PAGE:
When a developer is trying to sell their new game the most important thing they stress is what makes the game different. Bulletstorm, Metro 2033, Singularity, what makes them worth a look that Call of Duty doesn’t already have? These games are each developed around a specific and unique concept, and they certainly have no trouble marketing that idea to the consumer. We run into a problem though if they fail to follow through with what they sold us on. Certain modes or even the entire game’s design can directly contradict the supposed focus of the title.
gim·mick (noun) an ingenious or novel device, scheme, or stratagem, especially one designed to attract attention or increase appeal.
Portal is a perfect example of how to handle this properly. Nuclear Monkey Software had a novel idea involving portals when they made Narbacular Drop, and Valve clearly knew what they were doing when they hired the team to make Portal. The enemies and every piece of the environment are set up around that portal gun. Your entire experience is centered around knowing what surfaces are potential portals and how you can use that limited real estate to circumvent or disable an array of deadly traps. Everything feels tight and focused, leading to one of the most memorable, albeit short, games of all time. When Portal 2 was released a few years later it felt refined in the same way.
The guys at People Can Fly have spent a lot of time with their run-and-gun Painkiller series. In those games you fight waves of enemies with an arsenal of brutally creative weapons, such as the famous shuriken and lightning gun. When I first heard about Bulletstorm’s leash and creative kills system it sounded like they were taking the Painkiller formula and greatly improving it, but I was wrong. Instead I was met with a patchwork game where Gears of War had been taken to the first person realm with some additional features awkwardly stuffed in.
In Painkiller each level plays out as a battle of attrition. You have a set amount of health and resources to work with and need to figure out how to best deal with the hordes of monsters that are chasing you around the room. In Bulletstorm you have severely limited health that regenerates over time. Rather than charge you your opponents hide behind walls and debris and take pot shots at the player whenever they stick their head out. This simple change in vitality system lead to a massive difference in how the game was played because it actively encouraged the player to hide in order to survive. The game being sold to customers in the “Hey Man Nice Shot” trailer simply was not the game that hit shelves. It was as if the monster-filled adrenaline rush filled with zany murder was used as bait to get us to play a title filled with chest-high walls and screen jelly.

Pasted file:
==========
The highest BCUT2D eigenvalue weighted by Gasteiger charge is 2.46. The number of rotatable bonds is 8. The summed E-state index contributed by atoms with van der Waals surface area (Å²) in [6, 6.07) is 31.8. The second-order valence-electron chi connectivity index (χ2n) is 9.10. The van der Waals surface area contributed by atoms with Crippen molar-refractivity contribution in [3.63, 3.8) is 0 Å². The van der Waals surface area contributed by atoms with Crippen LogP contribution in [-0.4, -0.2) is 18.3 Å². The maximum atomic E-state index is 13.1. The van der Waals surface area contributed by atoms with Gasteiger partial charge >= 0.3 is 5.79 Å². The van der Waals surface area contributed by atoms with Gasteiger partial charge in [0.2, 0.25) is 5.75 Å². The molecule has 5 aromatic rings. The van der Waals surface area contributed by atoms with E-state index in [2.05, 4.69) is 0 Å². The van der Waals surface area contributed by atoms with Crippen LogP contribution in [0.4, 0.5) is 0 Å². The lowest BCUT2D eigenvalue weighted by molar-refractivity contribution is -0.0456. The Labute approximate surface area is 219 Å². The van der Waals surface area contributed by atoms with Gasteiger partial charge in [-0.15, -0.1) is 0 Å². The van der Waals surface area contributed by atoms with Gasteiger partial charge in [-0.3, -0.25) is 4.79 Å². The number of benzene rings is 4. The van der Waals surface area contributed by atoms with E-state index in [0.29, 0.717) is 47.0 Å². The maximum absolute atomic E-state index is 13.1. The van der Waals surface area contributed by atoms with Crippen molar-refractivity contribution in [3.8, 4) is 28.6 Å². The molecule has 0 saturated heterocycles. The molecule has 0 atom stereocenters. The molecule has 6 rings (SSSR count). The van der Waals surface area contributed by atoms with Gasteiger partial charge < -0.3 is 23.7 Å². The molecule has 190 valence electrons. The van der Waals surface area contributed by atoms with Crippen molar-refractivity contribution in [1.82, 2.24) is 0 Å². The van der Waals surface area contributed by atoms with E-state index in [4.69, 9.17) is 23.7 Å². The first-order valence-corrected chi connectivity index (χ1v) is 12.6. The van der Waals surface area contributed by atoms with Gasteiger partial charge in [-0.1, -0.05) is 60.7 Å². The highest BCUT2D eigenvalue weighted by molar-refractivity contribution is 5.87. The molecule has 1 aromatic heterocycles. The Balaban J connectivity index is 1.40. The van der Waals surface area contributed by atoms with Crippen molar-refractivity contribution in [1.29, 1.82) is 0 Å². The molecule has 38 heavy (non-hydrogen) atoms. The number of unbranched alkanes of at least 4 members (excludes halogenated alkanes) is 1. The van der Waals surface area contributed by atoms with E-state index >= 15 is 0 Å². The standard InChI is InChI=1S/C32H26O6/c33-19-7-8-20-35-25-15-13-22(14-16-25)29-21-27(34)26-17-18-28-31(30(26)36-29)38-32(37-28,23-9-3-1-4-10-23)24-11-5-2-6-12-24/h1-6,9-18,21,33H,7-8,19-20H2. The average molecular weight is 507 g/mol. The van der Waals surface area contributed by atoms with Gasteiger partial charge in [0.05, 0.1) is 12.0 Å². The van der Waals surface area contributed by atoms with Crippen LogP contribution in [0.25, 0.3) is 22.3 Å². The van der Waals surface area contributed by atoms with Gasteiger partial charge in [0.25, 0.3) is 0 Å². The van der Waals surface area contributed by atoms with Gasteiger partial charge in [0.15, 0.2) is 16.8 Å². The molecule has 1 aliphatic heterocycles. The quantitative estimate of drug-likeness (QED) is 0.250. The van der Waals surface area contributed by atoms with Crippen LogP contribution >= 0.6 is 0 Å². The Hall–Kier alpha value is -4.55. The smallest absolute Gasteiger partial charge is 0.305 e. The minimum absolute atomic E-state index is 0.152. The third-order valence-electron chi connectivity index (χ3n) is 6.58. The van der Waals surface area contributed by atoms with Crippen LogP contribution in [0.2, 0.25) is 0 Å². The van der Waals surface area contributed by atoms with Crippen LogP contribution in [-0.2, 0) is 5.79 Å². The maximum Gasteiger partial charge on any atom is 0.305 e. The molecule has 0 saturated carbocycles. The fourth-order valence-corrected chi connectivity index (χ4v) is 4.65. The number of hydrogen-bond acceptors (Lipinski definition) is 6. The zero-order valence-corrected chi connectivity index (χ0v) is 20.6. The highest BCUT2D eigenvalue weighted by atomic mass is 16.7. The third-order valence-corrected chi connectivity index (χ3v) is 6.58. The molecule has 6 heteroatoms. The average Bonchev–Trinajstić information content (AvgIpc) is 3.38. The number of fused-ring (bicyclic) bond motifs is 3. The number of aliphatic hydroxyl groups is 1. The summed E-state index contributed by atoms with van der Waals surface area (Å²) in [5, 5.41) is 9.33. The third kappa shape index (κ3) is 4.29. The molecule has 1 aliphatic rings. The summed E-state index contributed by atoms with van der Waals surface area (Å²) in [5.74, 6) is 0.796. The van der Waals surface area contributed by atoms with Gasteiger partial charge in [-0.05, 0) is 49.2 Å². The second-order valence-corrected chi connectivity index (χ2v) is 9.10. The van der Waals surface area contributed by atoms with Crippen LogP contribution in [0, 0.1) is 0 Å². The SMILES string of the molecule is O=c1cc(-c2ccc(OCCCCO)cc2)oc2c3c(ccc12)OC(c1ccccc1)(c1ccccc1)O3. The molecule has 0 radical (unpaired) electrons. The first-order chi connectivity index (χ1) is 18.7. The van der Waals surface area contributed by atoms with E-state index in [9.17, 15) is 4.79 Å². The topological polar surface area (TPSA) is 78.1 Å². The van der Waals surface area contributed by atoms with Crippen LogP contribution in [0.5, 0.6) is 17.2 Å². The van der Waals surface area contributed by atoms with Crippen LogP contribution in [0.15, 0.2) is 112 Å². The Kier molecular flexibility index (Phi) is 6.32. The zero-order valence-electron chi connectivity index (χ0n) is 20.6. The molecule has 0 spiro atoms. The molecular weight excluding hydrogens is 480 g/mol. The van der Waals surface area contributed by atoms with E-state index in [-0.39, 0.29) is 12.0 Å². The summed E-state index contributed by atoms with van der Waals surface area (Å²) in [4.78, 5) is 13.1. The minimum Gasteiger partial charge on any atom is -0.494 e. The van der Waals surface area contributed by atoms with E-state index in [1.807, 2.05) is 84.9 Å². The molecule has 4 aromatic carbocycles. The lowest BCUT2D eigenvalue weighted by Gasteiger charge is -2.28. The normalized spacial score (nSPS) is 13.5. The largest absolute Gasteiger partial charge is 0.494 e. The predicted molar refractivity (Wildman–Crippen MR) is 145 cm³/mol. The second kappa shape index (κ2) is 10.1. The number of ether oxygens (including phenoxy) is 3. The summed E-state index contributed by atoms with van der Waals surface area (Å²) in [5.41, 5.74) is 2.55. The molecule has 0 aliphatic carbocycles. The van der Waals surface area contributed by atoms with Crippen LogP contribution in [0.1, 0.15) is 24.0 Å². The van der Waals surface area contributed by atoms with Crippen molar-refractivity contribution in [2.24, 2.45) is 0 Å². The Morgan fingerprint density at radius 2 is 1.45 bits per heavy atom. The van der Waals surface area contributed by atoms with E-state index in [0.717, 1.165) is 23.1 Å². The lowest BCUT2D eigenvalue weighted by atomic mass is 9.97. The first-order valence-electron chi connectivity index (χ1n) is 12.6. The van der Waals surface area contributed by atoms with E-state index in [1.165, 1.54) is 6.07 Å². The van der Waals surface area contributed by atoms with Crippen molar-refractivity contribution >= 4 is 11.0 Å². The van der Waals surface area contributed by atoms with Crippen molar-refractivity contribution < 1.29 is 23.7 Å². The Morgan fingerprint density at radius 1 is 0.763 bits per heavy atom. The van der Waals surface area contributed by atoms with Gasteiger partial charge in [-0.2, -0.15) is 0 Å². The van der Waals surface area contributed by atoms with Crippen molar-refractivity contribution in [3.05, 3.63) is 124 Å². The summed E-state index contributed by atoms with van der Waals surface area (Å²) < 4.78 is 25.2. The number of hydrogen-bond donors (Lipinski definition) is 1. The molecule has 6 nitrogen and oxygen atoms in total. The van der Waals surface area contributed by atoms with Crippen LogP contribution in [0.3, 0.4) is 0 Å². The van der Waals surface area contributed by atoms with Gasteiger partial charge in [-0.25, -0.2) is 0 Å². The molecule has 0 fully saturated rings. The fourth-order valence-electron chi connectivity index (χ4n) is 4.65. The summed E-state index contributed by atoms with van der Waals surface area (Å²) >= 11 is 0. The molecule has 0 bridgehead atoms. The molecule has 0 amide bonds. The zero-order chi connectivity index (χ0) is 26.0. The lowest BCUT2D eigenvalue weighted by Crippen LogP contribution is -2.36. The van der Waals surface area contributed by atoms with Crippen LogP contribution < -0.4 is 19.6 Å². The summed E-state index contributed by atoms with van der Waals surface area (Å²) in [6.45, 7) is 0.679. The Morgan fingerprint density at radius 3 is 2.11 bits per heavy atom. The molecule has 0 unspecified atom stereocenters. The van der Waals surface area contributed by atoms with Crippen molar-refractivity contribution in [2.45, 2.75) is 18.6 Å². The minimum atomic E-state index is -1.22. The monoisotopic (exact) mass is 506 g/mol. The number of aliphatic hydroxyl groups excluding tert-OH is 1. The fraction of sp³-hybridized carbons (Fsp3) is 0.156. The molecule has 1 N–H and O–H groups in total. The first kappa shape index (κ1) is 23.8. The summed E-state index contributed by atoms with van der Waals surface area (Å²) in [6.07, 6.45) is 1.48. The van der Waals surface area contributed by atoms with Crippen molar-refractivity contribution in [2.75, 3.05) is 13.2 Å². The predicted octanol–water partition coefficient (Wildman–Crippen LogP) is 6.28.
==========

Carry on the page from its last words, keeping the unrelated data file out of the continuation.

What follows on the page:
Xbox Live Summer of Arcade title From Dust recently ran into a similar issue on a smaller scale. In Ubisoft Montpellier’s game you’re sent to a both literal and figurative sandbox where you must guide villagers from place to place by manipulating water, earth, and magma to protect them. The villagers behave like mindless lemmings, and the entire story is centered around finding creative ways to deal with complicated, wide open problems that plague these people. That’s what worked for this game and the main campaign was fantastic, but players were incredibly frustrated when they reached the time trial challenge mode. Challenge mode became a problem because it removed all freedom from the game and forced you to do a specific series of actions very quickly in order to win. This led to the unfortunate situation where players were replaying the same 5-10 minute scenario over and over again even after they already knew the solution. The villagers were uncooperative and could only be controlled indirectly, and the controls simply were not designed for this degree of precision.
I’m sure we’ve all heard about the backlash over Deus Ex: Human Revolution’s boss fights. Love them or hate them I’m sure we can all agree that they were not in sync with the rest of the experience. Gamers everywhere were frustrated that a game that let you carve out your own path would force you into a situation that had so few solutions and so little room for creativity. Weeks after the game’s release it would become clear that Eidos Montreal had actually outsourced the boss fights to another studio, which created a clear disconnect in the development process. “Full confession, I’m a shooter guy. I was coming into this not knowing a lot about the Deus Ex world.” That would be a decent line to hear from a reviewer, but not from the president and founder of the company designing a piece of a game.
None of these games are necessarily bad, but it’s hard to deny that they could have been better with a more focused approach. Bulletstorm contradicted its premise on a fundamental level while From Dust and Deus Ex: Human Revolution merely featured content that did not fit with the rest of the game. Every level, feature, and design choice in a game needs to be held up to the light and asked, “are you really a part of the experience that we’re trying to make here, or should we keep you in our back pocket until we have a project that you make sense for?”